We got a lot of unexpected traffic, so we were wrong on A. But even with 800 new accounts the first week, only one person wrote us noticing the "missing" features. By the time people caught on, we'd prepared those features for deployment.
Same goes for handling accounts where the CC couldn't be charged at the end of the 30-day trial. We had 30 days to deal with it.
It takes a lot of discipline to draw that line in the sand, and it's worked out very well for us.
I've always been a "kitchen sink" programmer because that's the way I was taught to do it, and it's part of the fun of the job: anticipating everything which might go wrong and pre-empting it. Unfortunately, I noticed that I am a mere mortal anyway, so I could never anticipate everything.
Then about the same time I noticed that people would fall in love with very sucky products if those products did the core "thing" correctly. Crappy interfaces, poor layout, confusing buttons - didn't matter as long as people could work out how to do their task and get on to something else.
So, the next question I had to answer: why not just build something you consider sub-par in the hope that it will be useful to others, and perfect it later? Thinking like that lets me focus on what matters rather than wasting time working out which AJAX library to use or which colours would look best. Perfectionism really isn't a trait I admire any more.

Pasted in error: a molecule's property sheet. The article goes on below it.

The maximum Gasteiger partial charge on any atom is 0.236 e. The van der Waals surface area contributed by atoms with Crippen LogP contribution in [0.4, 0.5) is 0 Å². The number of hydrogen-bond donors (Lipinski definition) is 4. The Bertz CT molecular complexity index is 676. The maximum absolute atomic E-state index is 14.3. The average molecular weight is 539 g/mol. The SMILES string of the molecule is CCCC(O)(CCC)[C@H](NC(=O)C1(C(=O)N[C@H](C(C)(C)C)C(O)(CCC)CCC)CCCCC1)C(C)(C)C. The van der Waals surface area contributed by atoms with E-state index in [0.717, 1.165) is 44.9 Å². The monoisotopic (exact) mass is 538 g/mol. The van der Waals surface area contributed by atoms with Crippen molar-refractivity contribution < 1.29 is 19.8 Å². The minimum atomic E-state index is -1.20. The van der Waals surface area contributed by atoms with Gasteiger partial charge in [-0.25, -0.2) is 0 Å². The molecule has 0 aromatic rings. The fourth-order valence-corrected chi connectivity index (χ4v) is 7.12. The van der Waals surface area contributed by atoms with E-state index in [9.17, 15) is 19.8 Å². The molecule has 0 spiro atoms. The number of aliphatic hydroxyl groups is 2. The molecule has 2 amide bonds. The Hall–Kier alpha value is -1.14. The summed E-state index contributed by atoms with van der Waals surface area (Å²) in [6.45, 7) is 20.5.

Well, I have a reputation to protect as an interaction designer. I'm kinda a microcelebrity. People who know me have a high expectation of my work. (Surely not as high as I think, though, I'll give you that.)
But for programmers with little user experience experience (urk), your point is a good one.
One example of what I'm thinking of is the tarsnap website. Nothing fancy, and Colin mentioned in a blog post he'd rather get the code for his product right first (and from what I've seen it's good stuff) then work on the website. So sure, if you're an interaction designer you have to do the Right Thing. But it's easy to get paralyzed in the face of what looks like an overwhelming task when you should just pitch in, accept you're going to f*ck up to some extent, then rework it.